Elwood P. Dowd's constant companion is Harvey, a six-foot tall invisible rabbit. To his sister, his obsession with Harvey has been a thorn in her plans to marry off her daughter. However, ... See full summary »
An unlikely hero, Elwood P. Dowd. This mild-mannered-but-eccentric bachelor has, for several years, happily kept company with Harvey, a six-foot-tall rabbit that only he can see. All's well... See full summary »
The classic stage hit gets the Hollywood treatment in the story of Elwood P. Dowd who makes friends with a spirit taking the form of a human-sized rabbit named Harvey that only he sees (and a few privileged others on occasion also.) After his sister tries to commit him to a mental institution, a comedy of errors ensues. Elwood and Harvey become the catalysts for a family mending its wounds and for romance blossoming in unexpected places.Written by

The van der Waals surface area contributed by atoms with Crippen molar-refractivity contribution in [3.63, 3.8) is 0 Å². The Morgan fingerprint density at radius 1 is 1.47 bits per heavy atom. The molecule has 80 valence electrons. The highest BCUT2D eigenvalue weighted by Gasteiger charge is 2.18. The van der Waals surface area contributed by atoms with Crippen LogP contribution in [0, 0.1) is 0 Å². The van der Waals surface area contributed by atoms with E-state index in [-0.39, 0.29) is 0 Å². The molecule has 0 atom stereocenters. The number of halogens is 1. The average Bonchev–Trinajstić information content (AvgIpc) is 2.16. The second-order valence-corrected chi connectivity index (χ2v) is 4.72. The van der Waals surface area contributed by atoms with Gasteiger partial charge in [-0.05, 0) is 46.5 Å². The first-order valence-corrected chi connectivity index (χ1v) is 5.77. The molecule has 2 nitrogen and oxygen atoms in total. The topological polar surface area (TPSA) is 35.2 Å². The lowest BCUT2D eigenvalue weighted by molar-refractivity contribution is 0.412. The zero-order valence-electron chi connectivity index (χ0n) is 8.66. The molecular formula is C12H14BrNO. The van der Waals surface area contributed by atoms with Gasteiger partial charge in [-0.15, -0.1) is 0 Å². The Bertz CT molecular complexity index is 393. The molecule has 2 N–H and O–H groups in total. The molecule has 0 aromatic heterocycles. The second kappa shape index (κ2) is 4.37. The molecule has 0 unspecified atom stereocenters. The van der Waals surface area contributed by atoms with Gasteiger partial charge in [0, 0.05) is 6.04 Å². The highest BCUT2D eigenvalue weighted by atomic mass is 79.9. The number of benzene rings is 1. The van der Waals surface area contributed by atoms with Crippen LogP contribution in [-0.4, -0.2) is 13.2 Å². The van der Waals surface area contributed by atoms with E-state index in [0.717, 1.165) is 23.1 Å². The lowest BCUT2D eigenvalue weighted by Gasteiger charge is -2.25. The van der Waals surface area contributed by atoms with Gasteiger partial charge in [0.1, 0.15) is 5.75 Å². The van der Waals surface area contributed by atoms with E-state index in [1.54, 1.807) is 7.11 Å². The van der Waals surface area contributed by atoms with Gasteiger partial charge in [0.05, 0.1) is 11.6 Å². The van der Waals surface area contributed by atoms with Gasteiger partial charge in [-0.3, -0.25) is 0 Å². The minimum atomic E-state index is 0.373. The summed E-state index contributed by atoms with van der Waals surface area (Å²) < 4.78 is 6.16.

The play's author Mary Chase and producer Brock Pemberton were to receive $100,000 per year for ten years against one-third of the film's profits, and the start of the film was contractually delayed until the end of the play's run. Pemberton died in March 1950, before the start of the production. See more »
After Wilson has a scuffle with patrons in Charlie's they return to the booth and there were four drinks on the table. Stewart's character had ordered and the bar keep had brought only three. See more »
Another great comedy from Hollywood's Golden Age has James Stewart (Oscar-nominated) going all around town with his imaginary friend Harvey, a six-foot rabbit. Sister Josephine Hull (Oscar-winning) tries to have Stewart committed, but it seems that everyone who tries to reason with Stewart go crazy themselves. Hilarious and intelligent in every way imaginable. A fine piece of entertainment. 4.5 out of 5 stars.
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